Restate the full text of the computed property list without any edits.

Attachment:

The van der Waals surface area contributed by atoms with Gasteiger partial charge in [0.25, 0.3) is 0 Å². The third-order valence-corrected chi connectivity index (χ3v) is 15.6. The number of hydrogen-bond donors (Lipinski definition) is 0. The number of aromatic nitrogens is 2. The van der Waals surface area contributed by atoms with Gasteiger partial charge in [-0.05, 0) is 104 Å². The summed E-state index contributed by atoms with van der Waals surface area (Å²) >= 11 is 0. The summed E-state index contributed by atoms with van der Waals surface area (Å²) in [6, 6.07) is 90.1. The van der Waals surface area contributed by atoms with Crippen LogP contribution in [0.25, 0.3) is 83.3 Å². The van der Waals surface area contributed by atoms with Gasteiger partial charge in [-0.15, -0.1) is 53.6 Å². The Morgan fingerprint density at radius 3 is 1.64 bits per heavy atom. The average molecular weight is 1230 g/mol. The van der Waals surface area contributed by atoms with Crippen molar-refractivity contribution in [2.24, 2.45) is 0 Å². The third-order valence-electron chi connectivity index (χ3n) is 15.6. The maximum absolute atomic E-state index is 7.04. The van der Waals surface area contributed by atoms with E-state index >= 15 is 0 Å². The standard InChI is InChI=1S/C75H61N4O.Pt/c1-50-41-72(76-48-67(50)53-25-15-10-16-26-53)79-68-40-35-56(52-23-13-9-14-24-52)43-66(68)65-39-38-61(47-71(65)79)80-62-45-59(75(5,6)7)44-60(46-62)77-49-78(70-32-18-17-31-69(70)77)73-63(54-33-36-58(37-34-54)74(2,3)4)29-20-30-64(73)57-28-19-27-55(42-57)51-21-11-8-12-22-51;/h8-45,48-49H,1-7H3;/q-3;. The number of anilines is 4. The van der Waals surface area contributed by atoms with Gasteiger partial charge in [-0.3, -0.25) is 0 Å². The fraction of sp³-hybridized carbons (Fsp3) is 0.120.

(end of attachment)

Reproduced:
The van der Waals surface area contributed by atoms with Gasteiger partial charge in [0.25, 0.3) is 0 Å². The third-order valence-corrected chi connectivity index (χ3v) is 15.6. The number of hydrogen-bond donors (Lipinski definition) is 0. The number of aromatic nitrogens is 2. The van der Waals surface area contributed by atoms with Gasteiger partial charge in [-0.05, 0) is 104 Å². The summed E-state index contributed by atoms with van der Waals surface area (Å²) >= 11 is 0. The summed E-state index contributed by atoms with van der Waals surface area (Å²) in [6, 6.07) is 90.1. The van der Waals surface area contributed by atoms with Crippen LogP contribution in [0.25, 0.3) is 83.3 Å². The van der Waals surface area contributed by atoms with Gasteiger partial charge in [-0.15, -0.1) is 53.6 Å². The Morgan fingerprint density at radius 3 is 1.64 bits per heavy atom. The average molecular weight is 1230 g/mol. The van der Waals surface area contributed by atoms with Crippen molar-refractivity contribution in [2.24, 2.45) is 0 Å². The third-order valence-electron chi connectivity index (χ3n) is 15.6. The maximum absolute atomic E-state index is 7.04. The van der Waals surface area contributed by atoms with E-state index >= 15 is 0 Å². The standard InChI is InChI=1S/C75H61N4O.Pt/c1-50-41-72(76-48-67(50)53-25-15-10-16-26-53)79-68-40-35-56(52-23-13-9-14-24-52)43-66(68)65-39-38-61(47-71(65)79)80-62-45-59(75(5,6)7)44-60(46-62)77-49-78(70-32-18-17-31-69(70)77)73-63(54-33-36-58(37-34-54)74(2,3)4)29-20-30-64(73)57-28-19-27-55(42-57)51-21-11-8-12-22-51;/h8-45,48-49H,1-7H3;/q-3;. The number of anilines is 4. The van der Waals surface area contributed by atoms with Gasteiger partial charge in [-0.3, -0.25) is 0 Å². The fraction of sp³-hybridized carbons (Fsp3) is 0.120.